With only a few months left to the year, it’s fairly evident that while 2020 hasn’t produced nearly as many theatrical blockbusters as past years, it has been a pretty good year for documentaries. One filmmaker who has done quite well for herself despite the pandemic is Dawn Porter, who directed not one but two particularly timely and relevant docs, having to finish one of them in the midst of that pandemic.
John Lewis: Good Trouble is about the late Congressman John Lewis from Georgia who passed away in July, while The Way I See It is about White House photographer Pete Souza, who performed those duties under Reagan and then again under Obama. Both men have a particularly poignant reason to understand the current state of our country, Lewis having famously walked across the Edmond Pettus Bridge with Martin Luther King, Jr. in 1965 and Souza having a clear picture of what makes a beloved President.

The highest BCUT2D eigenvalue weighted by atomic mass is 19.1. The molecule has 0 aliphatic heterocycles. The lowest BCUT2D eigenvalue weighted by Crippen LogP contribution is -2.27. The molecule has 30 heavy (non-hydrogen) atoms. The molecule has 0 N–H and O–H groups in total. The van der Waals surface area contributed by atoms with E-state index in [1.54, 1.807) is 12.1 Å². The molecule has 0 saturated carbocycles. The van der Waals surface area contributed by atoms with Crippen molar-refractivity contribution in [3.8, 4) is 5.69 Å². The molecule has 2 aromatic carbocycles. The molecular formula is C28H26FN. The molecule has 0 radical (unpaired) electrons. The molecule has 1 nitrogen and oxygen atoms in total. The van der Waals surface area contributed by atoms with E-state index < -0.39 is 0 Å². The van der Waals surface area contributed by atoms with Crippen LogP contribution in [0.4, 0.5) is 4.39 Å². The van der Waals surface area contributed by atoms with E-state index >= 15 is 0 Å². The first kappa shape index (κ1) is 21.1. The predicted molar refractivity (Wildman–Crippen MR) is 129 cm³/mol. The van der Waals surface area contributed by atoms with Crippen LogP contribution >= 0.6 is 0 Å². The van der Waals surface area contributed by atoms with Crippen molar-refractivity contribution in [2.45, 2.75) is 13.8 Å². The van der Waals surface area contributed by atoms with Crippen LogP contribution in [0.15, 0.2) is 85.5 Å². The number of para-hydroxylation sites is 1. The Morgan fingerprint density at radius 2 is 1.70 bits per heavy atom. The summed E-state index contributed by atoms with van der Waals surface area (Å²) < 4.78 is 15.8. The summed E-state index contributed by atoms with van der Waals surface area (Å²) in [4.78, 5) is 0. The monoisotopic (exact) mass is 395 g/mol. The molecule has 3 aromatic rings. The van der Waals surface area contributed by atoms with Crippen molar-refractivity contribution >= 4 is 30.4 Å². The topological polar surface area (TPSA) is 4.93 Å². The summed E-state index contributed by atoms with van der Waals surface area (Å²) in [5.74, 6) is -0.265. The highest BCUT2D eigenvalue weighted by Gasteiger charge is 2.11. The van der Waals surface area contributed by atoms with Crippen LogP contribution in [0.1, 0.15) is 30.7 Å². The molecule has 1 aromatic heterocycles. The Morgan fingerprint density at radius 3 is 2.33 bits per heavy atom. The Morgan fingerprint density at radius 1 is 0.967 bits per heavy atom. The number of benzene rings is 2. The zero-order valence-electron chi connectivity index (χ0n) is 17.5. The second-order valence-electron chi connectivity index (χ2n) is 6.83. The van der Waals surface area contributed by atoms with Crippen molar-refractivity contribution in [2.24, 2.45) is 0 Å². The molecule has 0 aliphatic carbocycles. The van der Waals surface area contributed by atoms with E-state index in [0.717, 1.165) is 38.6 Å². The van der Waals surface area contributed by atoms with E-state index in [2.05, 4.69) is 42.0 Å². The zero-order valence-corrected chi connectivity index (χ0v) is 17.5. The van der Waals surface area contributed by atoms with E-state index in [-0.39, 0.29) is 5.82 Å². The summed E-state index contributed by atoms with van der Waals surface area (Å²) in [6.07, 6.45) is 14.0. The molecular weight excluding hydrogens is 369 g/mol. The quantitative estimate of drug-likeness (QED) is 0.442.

Porter is a fantastic filmmaker, who not only has put together two of the most inspirational documentary films of the year, but also managed to release both movies during a year when the pandemic has made it very difficult for festivals to showcase important movies like these ones.
Below the Line spoke with the filmmaker last week for the following interview where we covered both films and the fantastic people she collaborated with to make them happen.
Below the Line: I’m particularly curious about the overlap between the two movies. When you have two documentaries coming out within a few months, you wonder how they might have influenced each other. I assume you started John Lewis: Good Trouble first, but did that lead directly into the Pete Souza documentary?